In light of those comments, one can expect that the new social encyclical – which was set to appear in September 2008, but then delayed in light of the crisis – will likely stress that systemic change must be rooted in individual metanoia, or conversion, away from self-interest or tribal concern toward the common good.

In terms of style, this Q&A confirms a defining feature of Benedict’s approach to problems: his relentless insistence upon “both/and” solutions.

Perhaps especially in the field of social doctrine, Catholicism is rife with either/or divisions. Some emphasize the church’s pro-life message, others its peace and justice concerns. More basically, some accent the “horizontal” dimension of Catholic spirituality, its impact on the broader culture, while others see that as a distraction from “vertical” matters of prayer and liturgical worship.

Benedict’s comments point to a more balanced vision. Not only are private devotion and the sacramental life not a distraction from changing the world, the pope suggests, they are a necessary prerequisite to the extent that they promote a sense of solidarity with others – because “good structures can’t be developed if they’re opposed by egoism, including that of competent people.” In other words, in response to the question of whether the church should concern itself with piety or politics, Benedict’s answer is clearly “both.”

The rest of the Q&A is also worth reading. Among other things, Benedict discusses faith and culture, youth ministry, liturgy, the Petrine ministry, Mary, and indulgences. We catch glimpses of his sense of humor; for example, in reply to a pastor who suggests that today’s priests need more real-world experience, the pope quips, “We don’t live on the moon.” We also see him offering meat-and-potatoes pastoral advice: “A youth center that merely offers games and something to drink would be absolutely superfluous,” he says, and he suggests that three years is about the right time for a young priest to spend in an assignment before moving on.

Benedict’s cool is also on display. Towards the end, an older priest becomes highly-horsed about the post-Vatican II tendency to downplay forms of devotion such as First Fridays and Marian apparitions. Benedict calmly swats the question away, saying that while these are “beautiful things” that have grown up over the centuries, and they shouldn’t be disrespected, “everyone can more or less understand what’s less important than something else.”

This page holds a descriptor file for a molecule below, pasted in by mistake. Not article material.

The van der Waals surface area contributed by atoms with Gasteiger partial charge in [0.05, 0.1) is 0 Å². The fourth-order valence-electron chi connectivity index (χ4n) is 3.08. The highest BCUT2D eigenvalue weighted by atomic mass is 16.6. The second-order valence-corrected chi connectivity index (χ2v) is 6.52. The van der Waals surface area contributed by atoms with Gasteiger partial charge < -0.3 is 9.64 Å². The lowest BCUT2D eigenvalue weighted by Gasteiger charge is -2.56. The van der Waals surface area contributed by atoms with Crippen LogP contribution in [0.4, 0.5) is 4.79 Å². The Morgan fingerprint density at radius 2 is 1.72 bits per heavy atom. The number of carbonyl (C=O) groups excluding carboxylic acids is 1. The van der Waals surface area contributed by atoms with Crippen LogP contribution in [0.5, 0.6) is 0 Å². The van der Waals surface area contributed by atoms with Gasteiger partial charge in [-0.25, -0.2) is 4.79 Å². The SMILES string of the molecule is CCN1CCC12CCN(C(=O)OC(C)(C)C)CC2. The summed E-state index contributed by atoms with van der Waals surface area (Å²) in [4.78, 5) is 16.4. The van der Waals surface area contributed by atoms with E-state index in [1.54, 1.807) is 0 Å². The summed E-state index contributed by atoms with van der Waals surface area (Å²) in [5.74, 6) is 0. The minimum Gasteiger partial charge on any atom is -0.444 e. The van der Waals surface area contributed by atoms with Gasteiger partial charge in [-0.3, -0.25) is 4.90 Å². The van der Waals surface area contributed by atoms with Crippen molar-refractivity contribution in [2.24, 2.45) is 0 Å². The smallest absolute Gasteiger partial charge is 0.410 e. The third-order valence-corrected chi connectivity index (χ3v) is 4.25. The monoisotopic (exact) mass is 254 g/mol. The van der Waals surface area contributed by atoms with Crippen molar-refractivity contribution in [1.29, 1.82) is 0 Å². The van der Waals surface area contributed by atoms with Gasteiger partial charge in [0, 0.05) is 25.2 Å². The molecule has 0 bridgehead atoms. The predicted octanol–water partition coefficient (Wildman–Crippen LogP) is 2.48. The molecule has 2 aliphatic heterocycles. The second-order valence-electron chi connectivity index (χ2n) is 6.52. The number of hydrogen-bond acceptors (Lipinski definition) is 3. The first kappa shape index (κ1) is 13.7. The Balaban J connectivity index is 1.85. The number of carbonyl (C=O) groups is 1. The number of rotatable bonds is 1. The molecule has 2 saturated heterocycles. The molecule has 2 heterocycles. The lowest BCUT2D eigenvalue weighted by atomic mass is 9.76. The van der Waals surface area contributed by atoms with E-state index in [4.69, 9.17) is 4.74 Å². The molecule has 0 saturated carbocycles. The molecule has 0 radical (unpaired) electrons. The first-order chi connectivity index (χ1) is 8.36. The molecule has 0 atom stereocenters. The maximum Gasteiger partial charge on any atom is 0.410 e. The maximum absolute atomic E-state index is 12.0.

Benedict’s treatment of the role of the papacy is perhaps especially interesting, which he defines in terms of protecting the church against “particularisms,” meaning attempts to absolutize pieces of its message or particular forms of cultural expression. Alas, no one asked the obvious follow-up, which is how Benedict might square that with his insistence that the Hellenistic conceptual repertoire of Christianity, as well as its European legacy, represent indispensable components of the “culture” of the church. Perhaps that’s a subject for a future Q&A.

Unfortunately, the sad truth is that very little of this interesting material is likely to get much attention, especially in light of the pope’s recent PR woes. Anyone taking the trouble to look, however, can’t help but notice that for a guy who’s not sold on the dialogue, Benedict XVI is pretty good at it.

* * *

One hears a fair bit of consternation these days about religious illiteracy, including among Catholics, and the church’s failure to deliver effective catechesis. (God knows there’s abundant grist for the mill; a poll commissioned ahead of last fall’s Synod on the Bible, for example, found that large numbers of Americans, like people in other countries surveyed, mistakenly believe Jesus authored a book of the Bible, and they can’t correctly distinguish between Paul and Moses in terms of which figure belongs to the Old Testament.)

In that regard, there’s an interesting model out in California in the form of “The University Series,” a Lenten faith formation program put together by a 10-parish consortium spanning the border between Los Angeles and Ventura counties. From late February to early April, “The University” offers 90 different seminars on a staggering variety of subjects, drawing upon both local talent and also speakers from the outside. (I gave a seminar last Monday on the subject of, “Pope and President for Peace?”)

The founder is Fr. Dave Heney, pastor of St. Pascal Baylon Catholic Church in Thousand Oaks, but today Heney says he’s been able to hand over most of the nuts-and-bolts work so that the series has become largely self-perpetuating. Thousands of people take part each year, making The University one of the more remarkable instances of large-scale adult faith formation in the U.S. church.

In effect, Heney’s success confirms the “Field of Dreams” principle: “Build it, and they will come.”

To be fair, Heney has the advantage of being able to piggy-back to some extent upon the massive Religious Education Congress staged by the Los Angeles archdiocese in Anaheim. Nonetheless, for anyone pondering how to move the ball on the catechetical front, “The University” represents an intriguing experiment indeed. The web site may be found here: